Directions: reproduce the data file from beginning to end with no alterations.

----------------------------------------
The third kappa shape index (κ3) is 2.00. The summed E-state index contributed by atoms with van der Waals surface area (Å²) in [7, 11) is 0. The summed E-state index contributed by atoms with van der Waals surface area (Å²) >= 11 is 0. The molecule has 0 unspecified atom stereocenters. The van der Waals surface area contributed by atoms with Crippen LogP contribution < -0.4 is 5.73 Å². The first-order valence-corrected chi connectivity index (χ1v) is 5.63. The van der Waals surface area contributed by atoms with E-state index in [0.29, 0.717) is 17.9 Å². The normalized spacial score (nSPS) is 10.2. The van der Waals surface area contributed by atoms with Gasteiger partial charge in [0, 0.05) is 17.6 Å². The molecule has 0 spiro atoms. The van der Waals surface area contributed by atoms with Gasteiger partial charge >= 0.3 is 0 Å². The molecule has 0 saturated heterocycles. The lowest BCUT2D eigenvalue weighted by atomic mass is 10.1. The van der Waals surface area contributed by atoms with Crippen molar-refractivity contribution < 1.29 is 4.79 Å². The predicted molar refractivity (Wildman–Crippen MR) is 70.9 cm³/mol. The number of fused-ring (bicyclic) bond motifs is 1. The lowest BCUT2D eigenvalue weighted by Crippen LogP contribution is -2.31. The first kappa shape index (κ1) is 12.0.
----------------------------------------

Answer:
The third kappa shape index (κ3) is 2.00. The summed E-state index contributed by atoms with van der Waals surface area (Å²) in [7, 11) is 0. The summed E-state index contributed by atoms with van der Waals surface area (Å²) >= 11 is 0. The molecule has 0 unspecified atom stereocenters. The van der Waals surface area contributed by atoms with Crippen LogP contribution < -0.4 is 5.73 Å². The first-order valence-corrected chi connectivity index (χ1v) is 5.63. The van der Waals surface area contributed by atoms with E-state index in [0.29, 0.717) is 17.9 Å². The normalized spacial score (nSPS) is 10.2. The van der Waals surface area contributed by atoms with Gasteiger partial charge in [0, 0.05) is 17.6 Å². The molecule has 0 spiro atoms. The van der Waals surface area contributed by atoms with Gasteiger partial charge >= 0.3 is 0 Å². The molecule has 0 saturated heterocycles. The lowest BCUT2D eigenvalue weighted by atomic mass is 10.1. The van der Waals surface area contributed by atoms with Crippen molar-refractivity contribution < 1.29 is 4.79 Å². The predicted molar refractivity (Wildman–Crippen MR) is 70.9 cm³/mol. The number of fused-ring (bicyclic) bond motifs is 1. The lowest BCUT2D eigenvalue weighted by Crippen LogP contribution is -2.31. The first kappa shape index (κ1) is 12.0.